Feeling uncertain about the upcoming tax season? Let's be real, Covid-19 has caused a disruption in how we approach finances, and things are going to look different from the usual. To help you prepare for tax season, we've compiled a list of common variables that might change your tax situation come 2021.
5 Ways Covid-19 May Affect Your 2020 Taxes
1. Working Remotely
If you live in a different state than you typically work, then you're probably unsurprised that you're taxed on income in both the state that you live and the one you work. However, working even one day in a different state can trigger a double taxation. To prevent an unexpected tax bill, you must instruct your employer to withhold taxes in those states.
To further complicate things, you probably can't take a home office deduction. While you may be at home, anyone considered an employee is not eligible for this deduction. The Tax Cuts and Jobs Act, passed in 2017, disqualified home offices as a typical employee expense. If you work as an independent contractor or freelancer, you're in luck - you can deduct a space designated solely for business.
Unemployment checks have been a saving grace for many furloughed employees this year. However, unemployment money isn't tax-exempt. If you've been collecting checks, you must claim that as income on your 2020 taxes. If you haven't already, consider setting aside some of your money in case your tax bill is higher than expected.
3. 529 Savings
Colleges across the nation have had to make tough calls due to Covid-19. Many have sent students home mid-semester and gone virtual or closed altogether. If you've received a refund for education or housing costs, the IRS can tax you on that money depending on the source. 529 plans are tax-deferred savings vehicles for education. If you withdrew money to pay for school expenses, and received it back, it can be considered a non-qualified distribution.
If you don't return the money within 60 days of the refund, you'll pay a 10% tax penalty in 2021. Just be sure to characterize your payment as a re-contribution, and that it matches your withdrawal to the cent. This way, you'll avoid any repercussions, and have the funds available when schools reopen.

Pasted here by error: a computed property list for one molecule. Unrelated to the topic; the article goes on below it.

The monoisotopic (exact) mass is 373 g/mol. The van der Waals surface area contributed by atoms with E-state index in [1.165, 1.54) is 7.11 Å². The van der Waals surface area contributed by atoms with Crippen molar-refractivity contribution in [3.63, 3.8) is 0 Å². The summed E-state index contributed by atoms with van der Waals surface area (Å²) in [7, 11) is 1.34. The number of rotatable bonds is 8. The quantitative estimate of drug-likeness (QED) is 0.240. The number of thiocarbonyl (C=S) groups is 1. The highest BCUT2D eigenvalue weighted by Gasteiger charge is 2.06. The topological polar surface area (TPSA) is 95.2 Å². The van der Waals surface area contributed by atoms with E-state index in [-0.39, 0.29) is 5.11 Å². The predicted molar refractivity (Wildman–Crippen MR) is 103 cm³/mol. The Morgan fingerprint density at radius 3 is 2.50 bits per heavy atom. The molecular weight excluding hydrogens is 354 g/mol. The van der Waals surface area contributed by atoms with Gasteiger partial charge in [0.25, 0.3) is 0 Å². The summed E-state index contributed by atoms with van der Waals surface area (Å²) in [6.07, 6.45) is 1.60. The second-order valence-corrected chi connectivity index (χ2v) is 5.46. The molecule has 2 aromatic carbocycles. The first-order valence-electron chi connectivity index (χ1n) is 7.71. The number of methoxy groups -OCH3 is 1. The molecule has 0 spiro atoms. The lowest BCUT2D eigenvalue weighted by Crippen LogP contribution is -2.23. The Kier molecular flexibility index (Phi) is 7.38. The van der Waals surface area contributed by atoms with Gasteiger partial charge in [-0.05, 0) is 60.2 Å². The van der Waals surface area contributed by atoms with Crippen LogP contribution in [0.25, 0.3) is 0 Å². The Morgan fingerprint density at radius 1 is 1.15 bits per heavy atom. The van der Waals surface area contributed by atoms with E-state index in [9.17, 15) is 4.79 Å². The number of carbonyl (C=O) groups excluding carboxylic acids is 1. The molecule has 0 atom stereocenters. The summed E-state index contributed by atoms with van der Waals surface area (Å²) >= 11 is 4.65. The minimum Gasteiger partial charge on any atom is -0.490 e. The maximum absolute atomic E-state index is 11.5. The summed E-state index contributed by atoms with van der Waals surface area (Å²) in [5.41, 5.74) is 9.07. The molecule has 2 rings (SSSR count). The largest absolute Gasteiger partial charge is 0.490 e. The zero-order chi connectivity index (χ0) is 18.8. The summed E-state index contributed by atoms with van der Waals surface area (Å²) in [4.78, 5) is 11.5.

4. Debt Forgiveness
If you've received any kind of debt forgiveness this year, expect to pay taxes on the amount of that forgiveness. Though it's called canceled debt, you're still expected to report that cancelled debt on your taxes in the year of cancellation. Don't worry about confusion, as you'll most likely receive a 1099-C form with the important information such as the amount and date of cancellation. Should you not receive one, make sure you know this information. There may be other forms you must file, which you can find on the IRS website.
5. Recovery Rebate Credit
If you believe you were eligible for a stimulus check, and still haven't received one, there's still a way to get your money. The IRS is calling it a Recovery Rebate Credit, and it comes in the form of a tax deduction. In order to claim this deduction, you must hang on to the Notice 1444 you should have gotten in the mail. Referring to this notice will allow you to claim any unclaimed credits if eligible.
6. Deferred Payroll Taxes
Tax deferrals are just that: deferrals. Unfortunately, someone must eventually pay those taxes. The IRS has allowed employers to defer payroll taxes, which may have provided a temporary boost to their business. However, come 2021 those taxes will be due. For employees, that could spell pay cuts and layoffs to cover the costs.
The withholding only affects employees who earn less than $104,000 annually.
Don't Go Into Tax Season Blind
2020 has been an unprecedented year, and we can look forward to an unprecedented tax season. As the year comes to a close, be aware of how the financial changes in your life could lead to tax changes. Note how your life has changed financially, so you file everything correctly. Then you can go confidently into 2021, knowing you'll have all the information you need.
Everyone may expect tax season to be a mess next year, but you don't have to be. If you want to be sure your taxes are filed correctly, we recommend consulting with a qualified tax professional.